Video by KQED Science

Producer and Writer: Mike Seely

Narrator and Writer: Laura Klivans

Cinematographer: Kevin Collins

Sex, religion and envy – how Freud and Jung’s frenetic friendship tore itself apart

In 1906, the young Swiss psychiatrist Carl Jung received a collection of essays from none other than the founder of psychoanalysis himself, Sigmund Freud. When the two met in person a year later in Vienna, their first conversation lasted more than 13 hours, according to Jung’s account. And so began a collaboration that would blossom into an intense, albeit brief friendship between two titans of psychology. The duo toured the US together, giving lectures on psychoanalysis. They analysed each other’s dreams in depth. Twenty years his senior, Freud called Jung ‘the Joshua to my Moses, fated to enter the Promised Land which I myself will not live to see’. Their bond was so deep that at one point Jung wrote to Freud: ‘Let me enjoy your friendship not as one between equals but as that of father and son.’ Despite their shared interests and mutual admiration, in 1913 their relationship abruptly ended. But what caused their dramatic estrangement? And which one can lay claim to greater influence?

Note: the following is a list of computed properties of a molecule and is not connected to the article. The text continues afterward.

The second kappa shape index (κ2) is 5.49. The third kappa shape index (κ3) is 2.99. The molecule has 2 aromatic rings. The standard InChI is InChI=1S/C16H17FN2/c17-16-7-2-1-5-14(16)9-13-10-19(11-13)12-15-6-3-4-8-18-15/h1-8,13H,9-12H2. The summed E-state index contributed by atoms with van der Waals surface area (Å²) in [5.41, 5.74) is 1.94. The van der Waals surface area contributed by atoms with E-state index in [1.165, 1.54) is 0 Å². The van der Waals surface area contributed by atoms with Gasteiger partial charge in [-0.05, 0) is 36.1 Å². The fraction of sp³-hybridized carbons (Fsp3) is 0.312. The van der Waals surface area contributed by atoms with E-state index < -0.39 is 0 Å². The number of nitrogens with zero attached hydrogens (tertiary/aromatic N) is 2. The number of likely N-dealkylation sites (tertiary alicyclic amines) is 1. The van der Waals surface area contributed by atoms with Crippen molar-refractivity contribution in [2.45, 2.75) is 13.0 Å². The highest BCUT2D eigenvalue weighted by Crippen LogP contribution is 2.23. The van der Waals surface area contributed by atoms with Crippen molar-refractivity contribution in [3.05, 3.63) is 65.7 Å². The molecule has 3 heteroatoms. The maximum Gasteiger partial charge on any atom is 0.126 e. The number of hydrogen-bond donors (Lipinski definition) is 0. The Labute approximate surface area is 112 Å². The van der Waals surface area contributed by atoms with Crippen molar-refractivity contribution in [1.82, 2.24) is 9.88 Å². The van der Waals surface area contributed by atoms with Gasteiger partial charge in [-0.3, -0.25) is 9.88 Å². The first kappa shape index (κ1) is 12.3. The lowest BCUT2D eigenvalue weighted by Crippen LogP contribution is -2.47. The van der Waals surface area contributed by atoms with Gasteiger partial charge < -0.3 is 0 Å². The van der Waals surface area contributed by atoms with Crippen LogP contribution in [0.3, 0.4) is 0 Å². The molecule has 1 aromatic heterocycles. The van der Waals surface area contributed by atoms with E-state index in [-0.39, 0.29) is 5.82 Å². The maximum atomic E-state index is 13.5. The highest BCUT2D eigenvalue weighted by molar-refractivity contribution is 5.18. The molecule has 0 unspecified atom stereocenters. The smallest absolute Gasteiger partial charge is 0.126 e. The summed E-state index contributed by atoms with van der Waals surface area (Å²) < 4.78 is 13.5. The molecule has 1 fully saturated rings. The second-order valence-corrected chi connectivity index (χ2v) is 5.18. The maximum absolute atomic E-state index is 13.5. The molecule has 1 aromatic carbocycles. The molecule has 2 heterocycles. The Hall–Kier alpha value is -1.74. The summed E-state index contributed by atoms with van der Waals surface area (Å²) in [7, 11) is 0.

Freud versus Jung is the second instalment of ‘Philosophy Feuds’, Aeon’s original series of short animations, each of which tells the story of a famous – or not so famous – spat, break-up, falling-out or fracas. More than just revealing the hilarious and all-too-human pettiness of the world’s greatest thinkers, ‘Philosophy Feuds’ is about the fascinating ideas behind each of these rifts – and how these ideas continue to matter today.

Director & Animator: Andrew Khosravani

Producer: Kellen Quinn

Writer: Sam Dresser

Sound designers: Eli Cohn, Ben Chesneau, Maya Peart

Narrator: Travis Brecher

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Essay/
Stories and literature
Shameful

Women who write about their pain suffer a double shaming: once for getting injured, twice for their act of self-exposure

Katherine Angel